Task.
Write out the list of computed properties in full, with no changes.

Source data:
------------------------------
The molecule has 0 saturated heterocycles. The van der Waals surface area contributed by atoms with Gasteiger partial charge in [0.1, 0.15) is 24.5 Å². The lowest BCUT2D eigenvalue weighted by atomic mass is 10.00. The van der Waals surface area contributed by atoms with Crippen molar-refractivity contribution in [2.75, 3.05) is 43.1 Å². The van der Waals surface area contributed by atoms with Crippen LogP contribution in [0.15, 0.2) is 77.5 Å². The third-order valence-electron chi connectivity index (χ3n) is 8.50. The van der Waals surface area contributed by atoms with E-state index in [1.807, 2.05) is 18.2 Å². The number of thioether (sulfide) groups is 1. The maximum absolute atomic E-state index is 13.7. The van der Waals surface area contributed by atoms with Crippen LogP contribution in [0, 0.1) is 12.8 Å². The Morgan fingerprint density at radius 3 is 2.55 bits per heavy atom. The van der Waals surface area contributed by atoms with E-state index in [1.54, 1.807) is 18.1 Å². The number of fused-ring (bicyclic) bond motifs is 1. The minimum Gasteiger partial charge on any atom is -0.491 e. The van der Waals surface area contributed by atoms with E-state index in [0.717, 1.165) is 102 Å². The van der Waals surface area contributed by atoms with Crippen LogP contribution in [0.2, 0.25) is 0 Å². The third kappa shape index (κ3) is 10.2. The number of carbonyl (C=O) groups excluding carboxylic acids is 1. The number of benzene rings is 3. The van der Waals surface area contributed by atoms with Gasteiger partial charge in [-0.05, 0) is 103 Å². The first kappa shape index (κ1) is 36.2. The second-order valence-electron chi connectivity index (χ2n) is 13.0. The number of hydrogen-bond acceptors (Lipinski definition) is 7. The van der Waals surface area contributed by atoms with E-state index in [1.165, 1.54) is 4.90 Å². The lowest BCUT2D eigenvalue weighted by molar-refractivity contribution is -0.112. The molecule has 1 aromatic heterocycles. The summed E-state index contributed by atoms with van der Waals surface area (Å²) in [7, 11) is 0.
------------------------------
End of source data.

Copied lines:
The molecule has 0 saturated heterocycles. The van der Waals surface area contributed by atoms with Gasteiger partial charge in [0.1, 0.15) is 24.5 Å². The lowest BCUT2D eigenvalue weighted by atomic mass is 10.00. The van der Waals surface area contributed by atoms with Crippen molar-refractivity contribution in [2.75, 3.05) is 43.1 Å². The van der Waals surface area contributed by atoms with Crippen LogP contribution in [0.15, 0.2) is 77.5 Å². The third-order valence-electron chi connectivity index (χ3n) is 8.50. The van der Waals surface area contributed by atoms with E-state index in [1.807, 2.05) is 18.2 Å². The number of thioether (sulfide) groups is 1. The maximum absolute atomic E-state index is 13.7. The van der Waals surface area contributed by atoms with Crippen LogP contribution in [0, 0.1) is 12.8 Å². The Morgan fingerprint density at radius 3 is 2.55 bits per heavy atom. The van der Waals surface area contributed by atoms with E-state index in [1.54, 1.807) is 18.1 Å². The number of fused-ring (bicyclic) bond motifs is 1. The minimum Gasteiger partial charge on any atom is -0.491 e. The van der Waals surface area contributed by atoms with E-state index in [0.717, 1.165) is 102 Å². The van der Waals surface area contributed by atoms with Crippen LogP contribution in [0.2, 0.25) is 0 Å². The third kappa shape index (κ3) is 10.2. The number of carbonyl (C=O) groups excluding carboxylic acids is 1. The number of benzene rings is 3. The van der Waals surface area contributed by atoms with Gasteiger partial charge in [-0.05, 0) is 103 Å². The first kappa shape index (κ1) is 36.2. The second-order valence-electron chi connectivity index (χ2n) is 13.0. The number of hydrogen-bond acceptors (Lipinski definition) is 7. The van der Waals surface area contributed by atoms with E-state index in [1.165, 1.54) is 4.90 Å². The lowest BCUT2D eigenvalue weighted by molar-refractivity contribution is -0.112. The molecule has 1 aromatic heterocycles. The summed E-state index contributed by atoms with van der Waals surface area (Å²) in [7, 11) is 0.